Generally I find tennis pretty boring these days, dominated by power-hitting with souped-up racquets. But I found myself watching the US Open over the weekend and thinking fondly of Anna Kournikova.

I know not many people associate the name Kournikova with tennis, at least not any more, but when you think about it, she was a trailblazer.

It doesn’t matter that she never won a tournament; that the crowded practice court was to ogle her looks and her glamour, not her ball-striking ability. It doesn’t even matter that her career ended prematurely when Anna retired, married a rock star, and became a guest star in comedy films. She had done her job, proving that image could be tennis’ saviour.

And Saturday at the US Open proved how far it had come. While Maria Sharapova won her 2nd major, wearing a black frock that was especially designed for night matches, women’s most successful player of all time, Martina “I have a nice personality” Navratilova, retired after her 59th major with barely a whimper in comparison.

But considering the major sponsor of the US Open was Ralph Lauren, we probably shouldn’t be surprised. Nor the fact that Sharapova wore black-patent leather open-toe pumps with three-inch stiletto heels and a copper sundress to the after-match interview.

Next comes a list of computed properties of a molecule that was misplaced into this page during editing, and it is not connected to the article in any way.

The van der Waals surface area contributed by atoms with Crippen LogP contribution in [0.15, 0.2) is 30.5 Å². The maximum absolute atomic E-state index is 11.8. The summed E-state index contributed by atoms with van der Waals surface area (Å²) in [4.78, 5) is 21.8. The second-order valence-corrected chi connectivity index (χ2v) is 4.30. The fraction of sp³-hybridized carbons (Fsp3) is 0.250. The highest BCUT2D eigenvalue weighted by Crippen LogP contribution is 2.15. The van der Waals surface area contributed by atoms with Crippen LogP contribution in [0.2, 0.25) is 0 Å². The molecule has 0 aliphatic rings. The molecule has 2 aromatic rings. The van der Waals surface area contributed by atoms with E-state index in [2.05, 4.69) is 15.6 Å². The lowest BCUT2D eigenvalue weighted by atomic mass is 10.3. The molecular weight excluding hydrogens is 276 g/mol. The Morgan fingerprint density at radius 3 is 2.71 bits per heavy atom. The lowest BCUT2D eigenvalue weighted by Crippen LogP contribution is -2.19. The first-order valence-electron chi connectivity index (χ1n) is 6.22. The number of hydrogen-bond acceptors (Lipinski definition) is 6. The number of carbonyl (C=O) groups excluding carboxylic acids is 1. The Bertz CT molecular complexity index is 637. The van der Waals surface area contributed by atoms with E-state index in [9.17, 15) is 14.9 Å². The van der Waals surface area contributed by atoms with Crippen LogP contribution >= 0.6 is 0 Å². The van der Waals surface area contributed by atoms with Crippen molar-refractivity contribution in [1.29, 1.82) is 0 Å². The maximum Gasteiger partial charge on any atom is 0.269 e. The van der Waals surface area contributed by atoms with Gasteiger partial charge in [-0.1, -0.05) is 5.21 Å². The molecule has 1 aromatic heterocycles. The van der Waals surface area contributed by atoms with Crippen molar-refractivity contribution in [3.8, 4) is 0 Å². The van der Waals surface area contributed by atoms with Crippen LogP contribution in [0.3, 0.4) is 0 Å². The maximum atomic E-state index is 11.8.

Sharapova is the queen of the new breed of attractive players with others such as Daniela Hantuchova and Vera Zvonareva who pose in swimsuits, create perfume and design clothes. They have crossed the divide from sports celebrity to celebrity and even people who once had no interest in the game find themselves looking more at the hitter than the ball, and God knows what some think during those 101 decibel grunts.

Tennis may have lost its beauty, but the players are making up for it.

Peter Fray

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